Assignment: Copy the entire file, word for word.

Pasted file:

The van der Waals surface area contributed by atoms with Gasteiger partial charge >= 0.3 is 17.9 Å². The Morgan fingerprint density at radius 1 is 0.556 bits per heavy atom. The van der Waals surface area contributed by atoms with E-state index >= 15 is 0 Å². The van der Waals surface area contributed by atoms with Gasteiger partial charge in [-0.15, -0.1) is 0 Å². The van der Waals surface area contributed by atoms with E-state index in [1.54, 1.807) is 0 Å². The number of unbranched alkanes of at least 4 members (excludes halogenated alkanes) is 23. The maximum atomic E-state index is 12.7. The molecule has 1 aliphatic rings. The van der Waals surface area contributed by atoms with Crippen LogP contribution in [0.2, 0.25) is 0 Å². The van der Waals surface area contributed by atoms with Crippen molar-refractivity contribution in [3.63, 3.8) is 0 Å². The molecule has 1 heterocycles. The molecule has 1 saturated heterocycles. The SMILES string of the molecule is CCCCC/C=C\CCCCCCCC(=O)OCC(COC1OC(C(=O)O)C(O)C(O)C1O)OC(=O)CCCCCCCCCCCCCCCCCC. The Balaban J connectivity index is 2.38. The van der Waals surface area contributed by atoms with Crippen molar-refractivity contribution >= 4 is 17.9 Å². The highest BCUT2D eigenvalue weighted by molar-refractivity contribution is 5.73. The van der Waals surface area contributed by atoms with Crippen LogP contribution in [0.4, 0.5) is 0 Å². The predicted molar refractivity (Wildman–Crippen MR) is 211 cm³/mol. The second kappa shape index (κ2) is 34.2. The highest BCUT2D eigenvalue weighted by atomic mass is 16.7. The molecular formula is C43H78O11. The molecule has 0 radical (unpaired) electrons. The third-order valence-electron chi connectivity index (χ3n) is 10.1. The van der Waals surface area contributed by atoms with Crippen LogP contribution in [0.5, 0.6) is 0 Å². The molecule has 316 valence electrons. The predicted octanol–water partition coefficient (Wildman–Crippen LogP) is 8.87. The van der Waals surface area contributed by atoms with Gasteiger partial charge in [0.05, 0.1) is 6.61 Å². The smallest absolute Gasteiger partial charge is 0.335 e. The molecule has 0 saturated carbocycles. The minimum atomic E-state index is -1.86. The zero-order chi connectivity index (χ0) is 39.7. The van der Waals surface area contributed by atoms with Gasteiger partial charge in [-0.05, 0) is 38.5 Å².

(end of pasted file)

The van der Waals surface area contributed by atoms with Gasteiger partial charge >= 0.3 is 17.9 Å². The Morgan fingerprint density at radius 1 is 0.556 bits per heavy atom. The van der Waals surface area contributed by atoms with E-state index >= 15 is 0 Å². The van der Waals surface area contributed by atoms with Gasteiger partial charge in [-0.15, -0.1) is 0 Å². The van der Waals surface area contributed by atoms with E-state index in [1.54, 1.807) is 0 Å². The number of unbranched alkanes of at least 4 members (excludes halogenated alkanes) is 23. The maximum atomic E-state index is 12.7. The molecule has 1 aliphatic rings. The van der Waals surface area contributed by atoms with Crippen LogP contribution in [0.2, 0.25) is 0 Å². The van der Waals surface area contributed by atoms with Crippen molar-refractivity contribution in [3.63, 3.8) is 0 Å². The molecule has 1 heterocycles. The molecule has 1 saturated heterocycles. The SMILES string of the molecule is CCCCC/C=C\CCCCCCCC(=O)OCC(COC1OC(C(=O)O)C(O)C(O)C1O)OC(=O)CCCCCCCCCCCCCCCCCC. The Balaban J connectivity index is 2.38. The van der Waals surface area contributed by atoms with Crippen molar-refractivity contribution >= 4 is 17.9 Å². The highest BCUT2D eigenvalue weighted by molar-refractivity contribution is 5.73. The van der Waals surface area contributed by atoms with Crippen LogP contribution in [0.4, 0.5) is 0 Å². The predicted molar refractivity (Wildman–Crippen MR) is 211 cm³/mol. The second kappa shape index (κ2) is 34.2. The highest BCUT2D eigenvalue weighted by atomic mass is 16.7. The molecular formula is C43H78O11. The molecule has 0 radical (unpaired) electrons. The third-order valence-electron chi connectivity index (χ3n) is 10.1. The van der Waals surface area contributed by atoms with Crippen LogP contribution in [0.5, 0.6) is 0 Å². The molecule has 316 valence electrons. The predicted octanol–water partition coefficient (Wildman–Crippen LogP) is 8.87. The van der Waals surface area contributed by atoms with Gasteiger partial charge in [0.05, 0.1) is 6.61 Å². The smallest absolute Gasteiger partial charge is 0.335 e. The molecule has 0 saturated carbocycles. The minimum atomic E-state index is -1.86. The zero-order chi connectivity index (χ0) is 39.7. The van der Waals surface area contributed by atoms with Gasteiger partial charge in [-0.05, 0) is 38.5 Å².